Peat Monster Tenth Anniversary Limited Edition
Ten years ago, a very small production, (only enough to supply an independent liquor store in New York City) of a smoky, peaty, beastie of a Scotch blend was created for individuals with fiery palates. It was an experiment to see if people who liked their Scotch smoky would embrace a blended whisky made from different peaty single malts. A curious, wee monster inspired by a 19th century illustration adorned the label. And lo and behold, the customers at the store drank it all up! Its creator, Compass Box Whisky, decided to continue making more to keep all the thirsty people with peaty palates happy, not just those at the store, but enough to go around.
To ensure deliciousness, Compass Box Master Blender, John Glaser, refined the blend of single malt Scotches, improving on the last with each release.
For its tenth anniversary, Glaser decided to reward us with a treat, as well as bring the monster illustration on the label to full color glory. However, there is only so much to go around this time. Rooooooooarrrrrrrrrrrr!
The blend consists of malts from Islay, focusing on the southern part of the island and village of Port Askaig. This time they also wove in some older Highland malts to add richness, and a malt from the village of Brora, to add fruitiness and body. Finished in first-fill and refill American oak casks, with a small percentage of French oak for that je ne sais vanilla flavor.
You would think the result would be the biggest, baddest, most ferocious Peat Monster of them all. However, it seems the Fiery One is maturing with age, and learning to pick its battles.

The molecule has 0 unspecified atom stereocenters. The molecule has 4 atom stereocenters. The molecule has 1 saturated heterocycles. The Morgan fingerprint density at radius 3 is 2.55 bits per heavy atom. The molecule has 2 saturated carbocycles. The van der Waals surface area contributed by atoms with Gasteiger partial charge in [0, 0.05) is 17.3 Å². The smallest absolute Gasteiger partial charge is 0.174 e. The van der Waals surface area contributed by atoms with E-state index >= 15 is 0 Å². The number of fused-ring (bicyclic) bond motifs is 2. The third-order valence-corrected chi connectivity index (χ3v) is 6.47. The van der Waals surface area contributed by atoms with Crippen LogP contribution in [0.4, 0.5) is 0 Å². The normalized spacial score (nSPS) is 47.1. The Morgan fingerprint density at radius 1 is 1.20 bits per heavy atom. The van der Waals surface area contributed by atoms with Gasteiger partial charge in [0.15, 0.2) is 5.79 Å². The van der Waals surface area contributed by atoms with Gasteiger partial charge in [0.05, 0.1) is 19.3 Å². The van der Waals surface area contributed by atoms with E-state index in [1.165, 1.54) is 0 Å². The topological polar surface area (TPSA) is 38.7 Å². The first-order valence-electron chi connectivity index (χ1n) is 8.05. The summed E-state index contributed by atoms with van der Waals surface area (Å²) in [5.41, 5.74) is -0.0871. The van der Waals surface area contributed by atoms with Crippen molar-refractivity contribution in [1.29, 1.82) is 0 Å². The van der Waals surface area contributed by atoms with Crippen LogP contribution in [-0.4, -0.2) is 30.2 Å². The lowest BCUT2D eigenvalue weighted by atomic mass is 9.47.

Nose: Burnt sugar, brown butter, flaming orange peel, campfire, charcoal, mesquite barbecue, clove, allspice and a hint of bananas and vanilla.
Palate: Very full bodied and viscous, Oolong tea, with more sweet, fiery flavors, warm spices, that telltale Islay rubber, slight taste of lavender, some golden apple and a bit of honey in the finish. It’s brinier on the tongue than in the nose. But conversely, the peat smoke actually seems stronger in the nose than it does on the tongue.
If you aren’t a fan of smoky Scotch, best skip this one, for it does indeed live up to its name. However, fans of the peat will appreciate the layers of flavor, which don’t merely attack the palate in a single blast. Instead, the nuances reveal themselves a little more with each sip, unfolding like a fan about the tongue and playing off the aromas wafting from the glass.
Happy birthday, Peat Monster! You cute, big, fiery thing, you!